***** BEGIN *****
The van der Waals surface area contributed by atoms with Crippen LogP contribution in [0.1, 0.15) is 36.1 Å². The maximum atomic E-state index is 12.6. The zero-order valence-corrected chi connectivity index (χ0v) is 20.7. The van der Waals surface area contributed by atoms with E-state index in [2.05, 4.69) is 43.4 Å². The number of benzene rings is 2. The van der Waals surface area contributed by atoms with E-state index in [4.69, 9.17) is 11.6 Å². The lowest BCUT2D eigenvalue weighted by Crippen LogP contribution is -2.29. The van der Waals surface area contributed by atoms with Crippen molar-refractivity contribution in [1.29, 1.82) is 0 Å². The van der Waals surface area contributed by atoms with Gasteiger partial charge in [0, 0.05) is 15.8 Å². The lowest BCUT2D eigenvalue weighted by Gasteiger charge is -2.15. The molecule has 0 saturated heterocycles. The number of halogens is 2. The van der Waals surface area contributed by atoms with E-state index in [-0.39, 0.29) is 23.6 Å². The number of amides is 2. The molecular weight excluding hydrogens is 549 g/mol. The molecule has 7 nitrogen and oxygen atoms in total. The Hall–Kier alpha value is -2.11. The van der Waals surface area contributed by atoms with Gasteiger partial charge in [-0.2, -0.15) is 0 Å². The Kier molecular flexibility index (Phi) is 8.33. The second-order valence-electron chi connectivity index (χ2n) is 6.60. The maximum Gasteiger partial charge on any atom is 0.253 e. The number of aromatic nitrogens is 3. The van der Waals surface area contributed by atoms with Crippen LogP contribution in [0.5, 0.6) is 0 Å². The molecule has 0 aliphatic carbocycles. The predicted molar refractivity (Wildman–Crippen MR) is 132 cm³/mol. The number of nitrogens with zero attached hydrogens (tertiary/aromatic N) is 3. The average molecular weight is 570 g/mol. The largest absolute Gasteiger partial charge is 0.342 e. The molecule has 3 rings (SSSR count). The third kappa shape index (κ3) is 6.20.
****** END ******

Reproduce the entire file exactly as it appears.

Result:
The van der Waals surface area contributed by atoms with Crippen LogP contribution in [0.1, 0.15) is 36.1 Å². The maximum atomic E-state index is 12.6. The zero-order valence-corrected chi connectivity index (χ0v) is 20.7. The van der Waals surface area contributed by atoms with E-state index in [2.05, 4.69) is 43.4 Å². The number of benzene rings is 2. The van der Waals surface area contributed by atoms with E-state index in [4.69, 9.17) is 11.6 Å². The lowest BCUT2D eigenvalue weighted by Crippen LogP contribution is -2.29. The van der Waals surface area contributed by atoms with Crippen molar-refractivity contribution in [1.29, 1.82) is 0 Å². The van der Waals surface area contributed by atoms with Gasteiger partial charge in [0, 0.05) is 15.8 Å². The lowest BCUT2D eigenvalue weighted by Gasteiger charge is -2.15. The molecule has 0 saturated heterocycles. The number of halogens is 2. The van der Waals surface area contributed by atoms with E-state index in [-0.39, 0.29) is 23.6 Å². The number of amides is 2. The molecular weight excluding hydrogens is 549 g/mol. The molecule has 7 nitrogen and oxygen atoms in total. The Hall–Kier alpha value is -2.11. The van der Waals surface area contributed by atoms with Gasteiger partial charge in [-0.2, -0.15) is 0 Å². The Kier molecular flexibility index (Phi) is 8.33. The second-order valence-electron chi connectivity index (χ2n) is 6.60. The maximum Gasteiger partial charge on any atom is 0.253 e. The number of aromatic nitrogens is 3. The van der Waals surface area contributed by atoms with Crippen LogP contribution in [0.5, 0.6) is 0 Å². The molecule has 0 aliphatic carbocycles. The predicted molar refractivity (Wildman–Crippen MR) is 132 cm³/mol. The number of nitrogens with zero attached hydrogens (tertiary/aromatic N) is 3. The average molecular weight is 570 g/mol. The largest absolute Gasteiger partial charge is 0.342 e. The molecule has 3 rings (SSSR count). The third kappa shape index (κ3) is 6.20.